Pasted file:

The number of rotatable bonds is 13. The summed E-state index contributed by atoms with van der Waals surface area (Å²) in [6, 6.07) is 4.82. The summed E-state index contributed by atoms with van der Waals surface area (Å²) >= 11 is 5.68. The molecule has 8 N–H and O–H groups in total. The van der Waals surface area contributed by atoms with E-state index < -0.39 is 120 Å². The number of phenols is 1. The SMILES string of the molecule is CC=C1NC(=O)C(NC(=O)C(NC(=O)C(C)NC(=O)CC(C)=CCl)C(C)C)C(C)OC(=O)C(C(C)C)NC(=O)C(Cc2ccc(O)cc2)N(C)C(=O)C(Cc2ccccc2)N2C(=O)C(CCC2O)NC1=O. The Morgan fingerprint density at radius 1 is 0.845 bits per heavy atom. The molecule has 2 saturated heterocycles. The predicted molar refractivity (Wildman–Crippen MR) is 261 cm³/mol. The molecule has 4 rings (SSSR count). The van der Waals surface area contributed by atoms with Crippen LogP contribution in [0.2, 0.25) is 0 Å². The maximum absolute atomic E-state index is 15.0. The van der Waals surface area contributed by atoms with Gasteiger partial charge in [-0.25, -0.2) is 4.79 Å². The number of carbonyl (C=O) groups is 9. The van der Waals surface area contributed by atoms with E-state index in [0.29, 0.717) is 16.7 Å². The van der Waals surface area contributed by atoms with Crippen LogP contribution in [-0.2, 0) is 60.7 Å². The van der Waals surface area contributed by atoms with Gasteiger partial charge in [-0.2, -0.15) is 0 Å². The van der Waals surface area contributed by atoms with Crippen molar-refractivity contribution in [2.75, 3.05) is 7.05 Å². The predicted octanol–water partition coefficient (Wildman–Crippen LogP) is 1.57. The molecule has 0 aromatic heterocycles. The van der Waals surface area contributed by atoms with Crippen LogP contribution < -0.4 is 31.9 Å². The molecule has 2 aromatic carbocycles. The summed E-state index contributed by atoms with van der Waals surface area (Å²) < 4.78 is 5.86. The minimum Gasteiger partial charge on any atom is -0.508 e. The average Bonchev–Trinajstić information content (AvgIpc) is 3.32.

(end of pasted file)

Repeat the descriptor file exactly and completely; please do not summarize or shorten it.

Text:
The number of rotatable bonds is 13. The summed E-state index contributed by atoms with van der Waals surface area (Å²) in [6, 6.07) is 4.82. The summed E-state index contributed by atoms with van der Waals surface area (Å²) >= 11 is 5.68. The molecule has 8 N–H and O–H groups in total. The van der Waals surface area contributed by atoms with E-state index < -0.39 is 120 Å². The number of phenols is 1. The SMILES string of the molecule is CC=C1NC(=O)C(NC(=O)C(NC(=O)C(C)NC(=O)CC(C)=CCl)C(C)C)C(C)OC(=O)C(C(C)C)NC(=O)C(Cc2ccc(O)cc2)N(C)C(=O)C(Cc2ccccc2)N2C(=O)C(CCC2O)NC1=O. The Morgan fingerprint density at radius 1 is 0.845 bits per heavy atom. The molecule has 2 saturated heterocycles. The predicted molar refractivity (Wildman–Crippen MR) is 261 cm³/mol. The molecule has 4 rings (SSSR count). The van der Waals surface area contributed by atoms with Crippen LogP contribution in [0.2, 0.25) is 0 Å². The maximum absolute atomic E-state index is 15.0. The van der Waals surface area contributed by atoms with Gasteiger partial charge in [-0.25, -0.2) is 4.79 Å². The number of carbonyl (C=O) groups is 9. The van der Waals surface area contributed by atoms with E-state index in [0.29, 0.717) is 16.7 Å². The van der Waals surface area contributed by atoms with Crippen LogP contribution in [-0.2, 0) is 60.7 Å². The van der Waals surface area contributed by atoms with Gasteiger partial charge in [-0.2, -0.15) is 0 Å². The van der Waals surface area contributed by atoms with Crippen molar-refractivity contribution in [2.75, 3.05) is 7.05 Å². The predicted octanol–water partition coefficient (Wildman–Crippen LogP) is 1.57. The molecule has 0 aromatic heterocycles. The van der Waals surface area contributed by atoms with Crippen LogP contribution < -0.4 is 31.9 Å². The molecule has 2 aromatic carbocycles. The summed E-state index contributed by atoms with van der Waals surface area (Å²) < 4.78 is 5.86. The minimum Gasteiger partial charge on any atom is -0.508 e. The average Bonchev–Trinajstić information content (AvgIpc) is 3.32.